Discover the formal gardens at Tredegar House
The Orchard garden, Cedar garden and Orangery garden... three modest formal gardens, each with their own distinctive characters and story to tell...
The Orchard Garden
This colourful, wilder garden is the largest of the three. With hidden glasshouses, the 'Priest's House' and an orchard full of apple trees there are plenty of suprises hiding along secretive paths.
As you wander through you may even catch glimpses of the old pipes from long-gone hothouses, which would have housed the tropical fruits that the Lords Tredegar delighted in.
Perhaps one of the most wonderful characteristics of the Orchard Garden is the partnership it represents. For over twenty years this space has been managed alongside Growing Space - a registered mental health charity, based in Newport. They provide real work skills and a support network to help adults with mental ill health reach goals and improve their quality of life. Future partnership projects will include creative borders and a commitment to promoting flamboyance and freedom to be yourself.
The Cedar garden
Dominated by a 250 year old Cedar of Lebanon and framed by large herbaceous borders, the Cedar garden is a favourite spot for lounging, picnicking and playing. At the heart of the garden is a stone obelisk, erected in memory of 'Sir Briggs' - the horse who carried Godfrey Morgan, the first Lord Tredegar, during the Charge of the Light Brigade.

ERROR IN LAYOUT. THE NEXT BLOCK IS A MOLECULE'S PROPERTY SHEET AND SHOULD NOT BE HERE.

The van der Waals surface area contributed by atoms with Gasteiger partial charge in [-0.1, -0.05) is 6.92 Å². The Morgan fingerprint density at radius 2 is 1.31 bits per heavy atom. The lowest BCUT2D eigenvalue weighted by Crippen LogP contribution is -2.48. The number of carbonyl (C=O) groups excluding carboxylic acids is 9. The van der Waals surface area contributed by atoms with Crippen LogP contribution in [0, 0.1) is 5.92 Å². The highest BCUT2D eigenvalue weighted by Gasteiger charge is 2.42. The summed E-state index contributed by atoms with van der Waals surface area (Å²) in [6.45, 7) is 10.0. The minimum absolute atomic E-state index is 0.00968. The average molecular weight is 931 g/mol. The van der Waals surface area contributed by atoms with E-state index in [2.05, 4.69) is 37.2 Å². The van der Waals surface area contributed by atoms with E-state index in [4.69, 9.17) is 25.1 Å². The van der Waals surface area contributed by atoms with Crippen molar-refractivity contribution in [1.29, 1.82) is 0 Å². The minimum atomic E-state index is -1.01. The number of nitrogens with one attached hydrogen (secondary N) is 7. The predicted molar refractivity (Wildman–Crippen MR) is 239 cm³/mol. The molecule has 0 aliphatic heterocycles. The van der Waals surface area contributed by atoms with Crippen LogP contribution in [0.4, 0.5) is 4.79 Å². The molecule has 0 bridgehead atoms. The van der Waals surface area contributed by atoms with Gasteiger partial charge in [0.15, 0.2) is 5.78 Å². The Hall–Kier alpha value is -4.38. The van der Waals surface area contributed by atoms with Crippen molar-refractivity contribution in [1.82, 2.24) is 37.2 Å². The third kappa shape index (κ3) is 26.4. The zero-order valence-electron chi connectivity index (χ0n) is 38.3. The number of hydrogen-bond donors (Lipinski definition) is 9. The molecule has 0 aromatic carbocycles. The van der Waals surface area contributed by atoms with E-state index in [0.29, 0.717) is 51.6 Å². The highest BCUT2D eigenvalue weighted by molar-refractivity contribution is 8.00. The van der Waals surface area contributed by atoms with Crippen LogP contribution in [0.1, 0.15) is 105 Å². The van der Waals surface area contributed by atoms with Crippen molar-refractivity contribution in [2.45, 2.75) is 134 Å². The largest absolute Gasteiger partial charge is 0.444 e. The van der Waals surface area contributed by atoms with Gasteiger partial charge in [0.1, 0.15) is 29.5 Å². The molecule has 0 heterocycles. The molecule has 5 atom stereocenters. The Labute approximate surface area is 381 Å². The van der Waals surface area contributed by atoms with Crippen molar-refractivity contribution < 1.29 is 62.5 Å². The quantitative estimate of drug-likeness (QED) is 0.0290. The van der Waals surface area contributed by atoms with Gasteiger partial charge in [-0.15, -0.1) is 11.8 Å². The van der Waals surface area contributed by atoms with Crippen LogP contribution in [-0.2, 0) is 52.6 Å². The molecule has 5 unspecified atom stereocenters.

Not only the resting place of this heroic horse but also a testament to the legacy of animal lovers at Tredegar House. This spot is also home to three more headstones dedicated to the family's much loved dogs Peeps, Friday and Barry.
The Orangery Garden
The third and smallest garden enclosure is an immaculate and intricately designed parterre garden. The surface of the parterres are covered with a collection of different coloured minerals including sea shells, crushed lime mortar, brick dust, coal dust, white and orange sands and grass - all arranged in undulating formal patterns.
Bordered by low clipped box hedges the Orangery garden today is an impression of how this space would have looked whilst the Morgan's lived here in the eighteenth century. As though it were an intricate carpet the garden reflects the formality of the Stable Court behind it and the state rooms within the house itself.
The Orangery was where fruits, including apples, pears, peaches and cherries would have been grown. The trees were trained to grow against the high brick walls and today varieties of fruit trees and herbaceous plants known to have been grown during the 18th-century have been replanted.
The curious stone tiles which protrude from the tops of our redbrick garden walls are often a source of intrigue for our visitors who often ask us what on earth they are. They were in fact there to protect the blossom and soft fruits from frost and cold winds.
During the 1930s the Orangery garden was used by Evan Morgan, not only for his infamous garden parties but also as a place where he kept his exotic birds.